In the closing days of winter the 17th Armored Infantry Battalion was secretly transferred to Lt. General George S. Patton, Jr.'s well publicized Third Army. As a part of the 12th Armored Division, the Battalion
joined in leading the Third Army as a vanguard through Germany's Rhineland to the Rhine River. Just as spring came in 1945 the Battalion crossed the Rhine and began spearheading into the heart of Germany.
George had fought with the Battalion in the bitter winter battle and spearheaded the crossing of the Rhine for U.S. forces as they moved on into Germany. George was killed in action in Germany, on April 1, 37 days before the unconditional surrender of Germany on May 7, 1945.
George's Military Action Detail in Germany.
From March 12th to March 16th George's Company "C" was in the area of Losheim & Weiskirchen - Germany's Western Front, the Siegfried Line.
March 19th his group was passing through Kaiserslautern
Gap just north of Kaiserslautern
March 21st his group was at Ludwigshofen on the Rhine.
On March 28th He moved north and crossed the Rhine just south of Worms.
On the afternoon of Mar 31, Company "C" 2nd Platoon, with Tanks, were on the point. They pushed through a small town named Althausen and came out the far end of town. In the town, a German Corps General was captured. George's halftrack, named "Cesspool", and driven by Sgt. Tom Boos, was following the lead tank as they approached the next town and were about 300 yards distant.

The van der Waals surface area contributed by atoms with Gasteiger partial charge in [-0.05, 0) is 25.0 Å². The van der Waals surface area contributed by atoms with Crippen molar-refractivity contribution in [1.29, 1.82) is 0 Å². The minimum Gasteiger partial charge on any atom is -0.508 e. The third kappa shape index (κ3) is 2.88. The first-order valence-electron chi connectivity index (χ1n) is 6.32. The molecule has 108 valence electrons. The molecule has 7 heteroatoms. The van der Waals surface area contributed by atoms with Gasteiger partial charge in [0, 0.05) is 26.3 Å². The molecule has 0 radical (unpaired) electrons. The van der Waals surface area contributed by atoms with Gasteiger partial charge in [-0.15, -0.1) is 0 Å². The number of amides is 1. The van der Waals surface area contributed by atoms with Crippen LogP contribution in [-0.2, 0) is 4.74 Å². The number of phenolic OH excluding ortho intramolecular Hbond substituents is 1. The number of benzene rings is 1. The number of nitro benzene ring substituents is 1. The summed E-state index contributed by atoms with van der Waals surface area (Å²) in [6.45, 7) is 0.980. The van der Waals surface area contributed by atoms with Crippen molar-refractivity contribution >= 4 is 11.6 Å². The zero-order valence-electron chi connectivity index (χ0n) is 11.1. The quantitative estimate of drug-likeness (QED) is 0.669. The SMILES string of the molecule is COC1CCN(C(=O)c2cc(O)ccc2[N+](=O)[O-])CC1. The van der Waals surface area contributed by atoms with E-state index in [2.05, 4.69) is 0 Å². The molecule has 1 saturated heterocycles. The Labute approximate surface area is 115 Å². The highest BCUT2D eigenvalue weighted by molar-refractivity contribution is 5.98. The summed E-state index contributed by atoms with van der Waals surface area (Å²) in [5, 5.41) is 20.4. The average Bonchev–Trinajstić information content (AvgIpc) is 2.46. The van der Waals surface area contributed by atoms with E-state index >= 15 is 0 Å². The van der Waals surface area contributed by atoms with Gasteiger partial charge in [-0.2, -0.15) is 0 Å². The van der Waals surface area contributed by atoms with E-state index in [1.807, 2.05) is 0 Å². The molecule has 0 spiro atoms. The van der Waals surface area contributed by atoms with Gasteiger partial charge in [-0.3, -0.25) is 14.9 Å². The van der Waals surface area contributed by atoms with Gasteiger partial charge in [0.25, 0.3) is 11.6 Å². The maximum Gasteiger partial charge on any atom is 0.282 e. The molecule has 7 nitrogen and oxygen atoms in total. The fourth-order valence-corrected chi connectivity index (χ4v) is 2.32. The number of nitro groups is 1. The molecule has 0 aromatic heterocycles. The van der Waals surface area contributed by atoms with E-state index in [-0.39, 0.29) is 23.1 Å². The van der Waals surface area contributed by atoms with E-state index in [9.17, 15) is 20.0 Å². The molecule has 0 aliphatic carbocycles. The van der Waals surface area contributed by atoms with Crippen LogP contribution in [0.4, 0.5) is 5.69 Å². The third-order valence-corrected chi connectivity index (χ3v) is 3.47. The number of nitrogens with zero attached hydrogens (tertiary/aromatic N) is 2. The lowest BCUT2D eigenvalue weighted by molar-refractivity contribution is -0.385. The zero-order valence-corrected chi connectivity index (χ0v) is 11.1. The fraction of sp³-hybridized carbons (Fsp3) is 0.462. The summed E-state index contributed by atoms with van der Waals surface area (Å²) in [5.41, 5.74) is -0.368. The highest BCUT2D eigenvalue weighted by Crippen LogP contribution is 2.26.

Pfc George Verostko, Pfc Sigmund Wortkowski, and Pfc Dave Merwin were in back of the halftrack. The lead tank halted to fire at a Panzerfaust team they had spotted. The halftrack had to stop and a second panzerfaust team fired a rocket and hit the halftrack on the right side gas tank.
George Verostko and Sigmund Wortkowski never got out. Dave Merwin got out badly burned. Seventy years later, (2015), Sigismund's dog tag was found in the ground in the area where the halftrack was probably destroyed. See the image and caption below for recovery information.
The armor and Company "C" took some heavy fire in that area and all told, Eight men were killed and seven wounded before Company "C" withdrew from the valley near Althausen. It was stated that when they left the floor of that valley near Althausen "it was littered with the bodies of Germans".